How to Become an HVAC Technician in Illinois
If you’re looking for a career in the skilled trades that will provide job stability and a good income, consider training to become an HVAC technician. In Illinois and elsewhere, demand continues to grow for qualified HVAC workers to install systems in new buildings and to make upgrades and repairs in old systems as technologies continue to advance. [Leer en español]
Illinois has no statewide licensing for HVAC technicians, so you’ll need to find out what the requirements are in the city or county in which you hope to work.
Requirements for Becoming an HVAC Technician in Illinois
There are no statewide requirements in Illinois for HVAC workers. This means that you may need to have a good idea of where you want to work as you get started in training for this career. In general, beginning with a college HVAC program or an apprenticeship will set you on the right path toward being qualified to work in any city or county. You need classroom work and hands-on training, which you can get from college classes and apprenticeships.
HVAC Programs in Illinois
While the state does not outline any requirements for education or training of HVAC workers, you can look to HVAC Excellence and the Partnership for Air-Conditioning, Heating, Refrigeration Accreditation (PAHRA) to find a program in the state that is accredited. Some of the schools that offer these programs include:
- Midwest Technical Institute, Springfield, East Peoria, Moline. Midwest Tech has several campus choices for students and programs that are accredited by HVAC Excellence. The programs include major appliance repair and refrigeration along with HVAC coursework.
- HVAC Technical Institute, Chicago. Also accredited by HVAC Excellence, this program is available to students in the Chicago area. Graduates are prepared for entry-level jobs and will be EPA Section 608 certified to work with refrigerants.
- Elgin Community College, Elgin. Elgin students can earn an associate’s degree in HVAC technology through this program that is accredited by PAHRA. Students will learn in the classroom and in hands-on situations.
- Oakton Community College, East Peoria. Also accredited by PAHRA, this program prepares students for HVAC careers with a two-year degree. Graduates will be ready to work in entry-level HVAC and refrigeration jobs.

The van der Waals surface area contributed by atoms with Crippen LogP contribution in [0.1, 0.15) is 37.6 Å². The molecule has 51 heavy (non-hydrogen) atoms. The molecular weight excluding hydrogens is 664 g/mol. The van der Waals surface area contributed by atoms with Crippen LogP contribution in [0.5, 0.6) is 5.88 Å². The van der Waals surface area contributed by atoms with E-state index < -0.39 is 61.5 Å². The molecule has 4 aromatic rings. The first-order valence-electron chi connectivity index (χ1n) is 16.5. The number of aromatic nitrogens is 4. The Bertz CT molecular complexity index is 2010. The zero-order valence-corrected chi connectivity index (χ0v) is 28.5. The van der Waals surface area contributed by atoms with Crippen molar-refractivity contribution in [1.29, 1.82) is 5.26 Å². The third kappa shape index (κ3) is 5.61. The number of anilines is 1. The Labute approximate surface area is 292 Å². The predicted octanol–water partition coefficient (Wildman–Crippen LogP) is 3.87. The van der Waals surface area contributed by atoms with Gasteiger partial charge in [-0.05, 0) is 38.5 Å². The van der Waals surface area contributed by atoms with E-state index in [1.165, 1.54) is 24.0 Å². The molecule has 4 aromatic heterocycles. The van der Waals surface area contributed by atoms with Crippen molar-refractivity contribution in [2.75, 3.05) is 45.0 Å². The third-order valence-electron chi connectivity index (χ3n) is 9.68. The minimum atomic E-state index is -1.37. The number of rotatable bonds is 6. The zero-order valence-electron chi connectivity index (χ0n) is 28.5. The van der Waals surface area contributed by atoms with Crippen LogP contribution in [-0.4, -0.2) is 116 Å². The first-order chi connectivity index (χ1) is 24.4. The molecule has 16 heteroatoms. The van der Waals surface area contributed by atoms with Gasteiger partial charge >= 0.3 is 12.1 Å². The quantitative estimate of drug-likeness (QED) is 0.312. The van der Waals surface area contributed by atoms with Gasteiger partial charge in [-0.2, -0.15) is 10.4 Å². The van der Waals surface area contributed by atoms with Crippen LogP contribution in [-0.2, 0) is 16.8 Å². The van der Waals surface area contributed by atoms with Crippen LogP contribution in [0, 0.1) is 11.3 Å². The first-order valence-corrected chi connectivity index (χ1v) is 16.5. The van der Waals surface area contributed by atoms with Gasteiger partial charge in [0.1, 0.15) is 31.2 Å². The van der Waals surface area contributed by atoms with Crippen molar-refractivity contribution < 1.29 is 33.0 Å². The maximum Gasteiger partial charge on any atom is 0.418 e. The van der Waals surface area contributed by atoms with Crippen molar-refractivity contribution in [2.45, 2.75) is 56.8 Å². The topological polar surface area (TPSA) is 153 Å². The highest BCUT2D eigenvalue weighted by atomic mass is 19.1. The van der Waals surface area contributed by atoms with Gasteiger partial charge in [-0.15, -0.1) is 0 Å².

Certification and Licensing for Becoming an HVAC Technician in Illinois
There is no Illinois agency that licenses or certifies HVAC workers. Some cities and counties do require licensing and set their own regulations for who qualifies. For example, in Elgin, HVAC technicians need to register with the Department of Community Development. Candidates must submit an application with a fee and pass an exam with a score of at least 76 percent.
According to the Clean Air Act, any HVAC worker who will be handling refrigerants must be certified through the Environmental Protection Agency (EPA). This is a federal rule that applies in all states. To achieve EPA Section 608 certification, you must be able to pass an exam.
Career Outlook and Salary Expectations
Growth in HVAC careers throughout the country is currently strong. Illinois is no exception, and as new construction and upgrades to existing buildings continue, qualified HVAC workers will be needed. Right now, growth across the board is 15 percent, much faster than average job growth.
Expected salaries for HVAC technicians take into account average salaries. Nationwide, the average annual income is $47,080. In Illinois, the average is much higher, at $62,430. You can expect to earn more living and working in Illinois if you become a qualified HVAC worker.
Working as an HVAC Technician in Illinois
Most HVAC workers in Illinois are employed by contractors. Some are self-employed, which is something you can work toward if you choose to become an HVAC contractor. Some technicians may be hired by government agencies or by industrial or wholesale companies. In Illinois, you will find the greatest opportunities for work in the larger cities, like Chicago, Aurora, Rockford, Joliet, Springfield and Elgin.
HVAC work can sometimes be dangerous. It is physical work with a risk of accidents. But if you are careful, well trained and use safety gear, this can be a rewarding, challenging and interesting job that provides you with a good living for years to come.